Fortescue Metals shares have fallen despite it announcing a 56 per cent jump in full year profit built on higher production.
The world’s fourth largest iron ore miner grew 2013-14 net profit to a record $US2.7 billion and said it expects to hit its expansion target in the year ahead.
However it has not lifted its dividend, which remained at 10 US cents per share, citing the need to pay down more debt.
The company’s share price was down two cents down at $4.60 at 1145 AEST.
Fortescue’s revenue in the year to June rose 45 per cent to $US11.8 billion, while costs fell.
It says it expects to produce 155 to 160 million tonnes of iron ore in fiscal 2015, its stated target following a near tripling through a costly expansion in the last three years.
Total delivered costs of $US56 a tonne compared to a realised price that fell to $US106 a tonne from $US114 the previous year.
That was only 86 per cent of the benchmark Platts index’s $US123 but Fortescue would realise up to 90 per cent through better quality ore from its new projects, it said.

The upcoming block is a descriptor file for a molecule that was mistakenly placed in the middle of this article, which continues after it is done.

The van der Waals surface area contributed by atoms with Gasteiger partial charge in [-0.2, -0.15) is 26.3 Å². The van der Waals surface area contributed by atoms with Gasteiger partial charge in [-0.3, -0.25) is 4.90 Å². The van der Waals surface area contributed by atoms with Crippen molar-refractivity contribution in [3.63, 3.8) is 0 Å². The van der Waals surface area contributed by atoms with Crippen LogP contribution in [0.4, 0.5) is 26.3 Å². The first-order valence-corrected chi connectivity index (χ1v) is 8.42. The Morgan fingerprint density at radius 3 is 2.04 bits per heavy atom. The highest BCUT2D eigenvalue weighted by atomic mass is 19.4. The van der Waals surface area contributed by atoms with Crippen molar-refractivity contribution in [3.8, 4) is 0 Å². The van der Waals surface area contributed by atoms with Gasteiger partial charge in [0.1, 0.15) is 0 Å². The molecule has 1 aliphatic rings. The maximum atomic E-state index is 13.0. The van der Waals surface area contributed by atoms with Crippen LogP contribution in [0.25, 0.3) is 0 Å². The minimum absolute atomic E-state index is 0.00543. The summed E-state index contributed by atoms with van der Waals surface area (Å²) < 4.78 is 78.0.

The company’s net debt position improved to $US7.2 billion from $US10.5 billion in 2012-13.
It would increase its dividend pay-out ratio when its gearing levels are achieved over the next 18-24 months, the company said.
“We remain steadfast in our commitment to debt reduction, with another $US500 million to be repaid in October 2014, taking repayments to US$3.6 billion in less than a year and moving us closer to our gearing target of 40 per cent,” chief executive Nev Power said.
IG market strategist Evan Lucas said the headline numbers looked good but the company’s bullish view on iron ore prices was optimistic after this year’s falls and compared to peers such as BHP Billiton chief Andrew Mackenzie.
“They continue to deliver despite the naysayers,” Mr Lucas told AAP.
“They have still got a considerable amount of debt on the balance sheet … that is certainly still the risk that comes with Fortescue and that 98 per cent of earnings comes from China and they are exposed to one and one only commodity.”